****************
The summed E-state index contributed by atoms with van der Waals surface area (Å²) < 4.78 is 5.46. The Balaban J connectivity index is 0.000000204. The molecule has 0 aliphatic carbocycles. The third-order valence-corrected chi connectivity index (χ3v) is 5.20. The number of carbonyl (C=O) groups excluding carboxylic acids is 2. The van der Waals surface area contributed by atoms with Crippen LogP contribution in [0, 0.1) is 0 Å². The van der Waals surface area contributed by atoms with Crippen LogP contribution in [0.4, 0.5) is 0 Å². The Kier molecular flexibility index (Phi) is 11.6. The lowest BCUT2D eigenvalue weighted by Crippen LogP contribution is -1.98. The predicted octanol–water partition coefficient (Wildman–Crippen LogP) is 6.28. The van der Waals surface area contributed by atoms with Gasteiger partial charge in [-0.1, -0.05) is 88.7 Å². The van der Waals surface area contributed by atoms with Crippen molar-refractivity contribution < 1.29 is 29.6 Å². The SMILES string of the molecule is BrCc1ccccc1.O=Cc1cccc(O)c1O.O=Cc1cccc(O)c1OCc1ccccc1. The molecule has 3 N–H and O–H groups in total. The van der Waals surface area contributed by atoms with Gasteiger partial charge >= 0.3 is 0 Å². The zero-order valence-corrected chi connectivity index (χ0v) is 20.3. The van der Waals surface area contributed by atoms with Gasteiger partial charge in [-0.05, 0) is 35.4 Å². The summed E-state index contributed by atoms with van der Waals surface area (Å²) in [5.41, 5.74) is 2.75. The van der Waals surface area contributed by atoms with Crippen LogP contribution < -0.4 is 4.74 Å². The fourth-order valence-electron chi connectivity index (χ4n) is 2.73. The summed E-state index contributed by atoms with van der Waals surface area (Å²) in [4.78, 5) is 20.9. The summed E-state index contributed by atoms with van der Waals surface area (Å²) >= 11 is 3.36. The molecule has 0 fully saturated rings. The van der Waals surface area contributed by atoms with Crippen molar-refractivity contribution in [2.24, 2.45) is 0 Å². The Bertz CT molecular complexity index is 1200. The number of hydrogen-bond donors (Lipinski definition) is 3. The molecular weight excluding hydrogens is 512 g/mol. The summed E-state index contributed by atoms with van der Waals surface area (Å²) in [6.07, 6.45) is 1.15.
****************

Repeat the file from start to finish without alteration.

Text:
The summed E-state index contributed by atoms with van der Waals surface area (Å²) < 4.78 is 5.46. The Balaban J connectivity index is 0.000000204. The molecule has 0 aliphatic carbocycles. The third-order valence-corrected chi connectivity index (χ3v) is 5.20. The number of carbonyl (C=O) groups excluding carboxylic acids is 2. The van der Waals surface area contributed by atoms with Crippen LogP contribution in [0, 0.1) is 0 Å². The van der Waals surface area contributed by atoms with Crippen LogP contribution in [0.4, 0.5) is 0 Å². The Kier molecular flexibility index (Phi) is 11.6. The lowest BCUT2D eigenvalue weighted by Crippen LogP contribution is -1.98. The predicted octanol–water partition coefficient (Wildman–Crippen LogP) is 6.28. The van der Waals surface area contributed by atoms with Gasteiger partial charge in [-0.1, -0.05) is 88.7 Å². The van der Waals surface area contributed by atoms with Crippen molar-refractivity contribution < 1.29 is 29.6 Å². The SMILES string of the molecule is BrCc1ccccc1.O=Cc1cccc(O)c1O.O=Cc1cccc(O)c1OCc1ccccc1. The molecule has 3 N–H and O–H groups in total. The van der Waals surface area contributed by atoms with Gasteiger partial charge >= 0.3 is 0 Å². The zero-order valence-corrected chi connectivity index (χ0v) is 20.3. The van der Waals surface area contributed by atoms with Gasteiger partial charge in [-0.05, 0) is 35.4 Å². The summed E-state index contributed by atoms with van der Waals surface area (Å²) in [5.41, 5.74) is 2.75. The van der Waals surface area contributed by atoms with Crippen LogP contribution < -0.4 is 4.74 Å². The fourth-order valence-electron chi connectivity index (χ4n) is 2.73. The summed E-state index contributed by atoms with van der Waals surface area (Å²) in [4.78, 5) is 20.9. The summed E-state index contributed by atoms with van der Waals surface area (Å²) >= 11 is 3.36. The molecule has 0 fully saturated rings. The van der Waals surface area contributed by atoms with Crippen molar-refractivity contribution in [2.24, 2.45) is 0 Å². The Bertz CT molecular complexity index is 1200. The number of hydrogen-bond donors (Lipinski definition) is 3. The molecular weight excluding hydrogens is 512 g/mol. The summed E-state index contributed by atoms with van der Waals surface area (Å²) in [6.07, 6.45) is 1.15.